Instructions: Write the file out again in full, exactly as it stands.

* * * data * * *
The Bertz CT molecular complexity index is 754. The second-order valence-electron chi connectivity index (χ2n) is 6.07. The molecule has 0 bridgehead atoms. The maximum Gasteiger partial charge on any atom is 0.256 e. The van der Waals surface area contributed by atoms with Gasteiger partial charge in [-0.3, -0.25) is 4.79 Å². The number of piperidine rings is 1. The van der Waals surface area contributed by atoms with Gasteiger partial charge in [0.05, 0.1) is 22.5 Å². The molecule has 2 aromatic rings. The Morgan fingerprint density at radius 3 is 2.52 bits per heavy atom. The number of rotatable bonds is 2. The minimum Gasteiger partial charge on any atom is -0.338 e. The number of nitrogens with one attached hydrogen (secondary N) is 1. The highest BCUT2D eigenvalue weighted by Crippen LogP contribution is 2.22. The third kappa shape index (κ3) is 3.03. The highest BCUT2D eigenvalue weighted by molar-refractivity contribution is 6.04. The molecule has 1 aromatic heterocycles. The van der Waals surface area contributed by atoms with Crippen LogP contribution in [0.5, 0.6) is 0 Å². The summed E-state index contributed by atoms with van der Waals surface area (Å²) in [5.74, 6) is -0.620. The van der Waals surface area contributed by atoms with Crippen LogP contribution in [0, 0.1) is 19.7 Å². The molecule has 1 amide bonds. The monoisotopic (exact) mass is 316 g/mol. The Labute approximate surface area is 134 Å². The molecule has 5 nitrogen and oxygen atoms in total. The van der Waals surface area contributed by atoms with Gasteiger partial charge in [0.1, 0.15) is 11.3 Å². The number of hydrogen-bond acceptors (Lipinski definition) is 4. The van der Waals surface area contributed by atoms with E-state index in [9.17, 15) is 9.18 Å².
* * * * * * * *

The Bertz CT molecular complexity index is 754. The second-order valence-electron chi connectivity index (χ2n) is 6.07. The molecule has 0 bridgehead atoms. The maximum Gasteiger partial charge on any atom is 0.256 e. The van der Waals surface area contributed by atoms with Gasteiger partial charge in [-0.3, -0.25) is 4.79 Å². The number of piperidine rings is 1. The van der Waals surface area contributed by atoms with Gasteiger partial charge in [0.05, 0.1) is 22.5 Å². The molecule has 2 aromatic rings. The Morgan fingerprint density at radius 3 is 2.52 bits per heavy atom. The number of rotatable bonds is 2. The minimum Gasteiger partial charge on any atom is -0.338 e. The number of nitrogens with one attached hydrogen (secondary N) is 1. The highest BCUT2D eigenvalue weighted by Crippen LogP contribution is 2.22. The third kappa shape index (κ3) is 3.03. The highest BCUT2D eigenvalue weighted by molar-refractivity contribution is 6.04. The molecule has 1 aromatic heterocycles. The van der Waals surface area contributed by atoms with Crippen LogP contribution in [0.5, 0.6) is 0 Å². The summed E-state index contributed by atoms with van der Waals surface area (Å²) in [5.74, 6) is -0.620. The van der Waals surface area contributed by atoms with Crippen LogP contribution in [0, 0.1) is 19.7 Å². The molecule has 1 amide bonds. The monoisotopic (exact) mass is 316 g/mol. The Labute approximate surface area is 134 Å². The molecule has 5 nitrogen and oxygen atoms in total. The van der Waals surface area contributed by atoms with Gasteiger partial charge in [0.1, 0.15) is 11.3 Å². The number of hydrogen-bond acceptors (Lipinski definition) is 4. The van der Waals surface area contributed by atoms with E-state index in [9.17, 15) is 9.18 Å².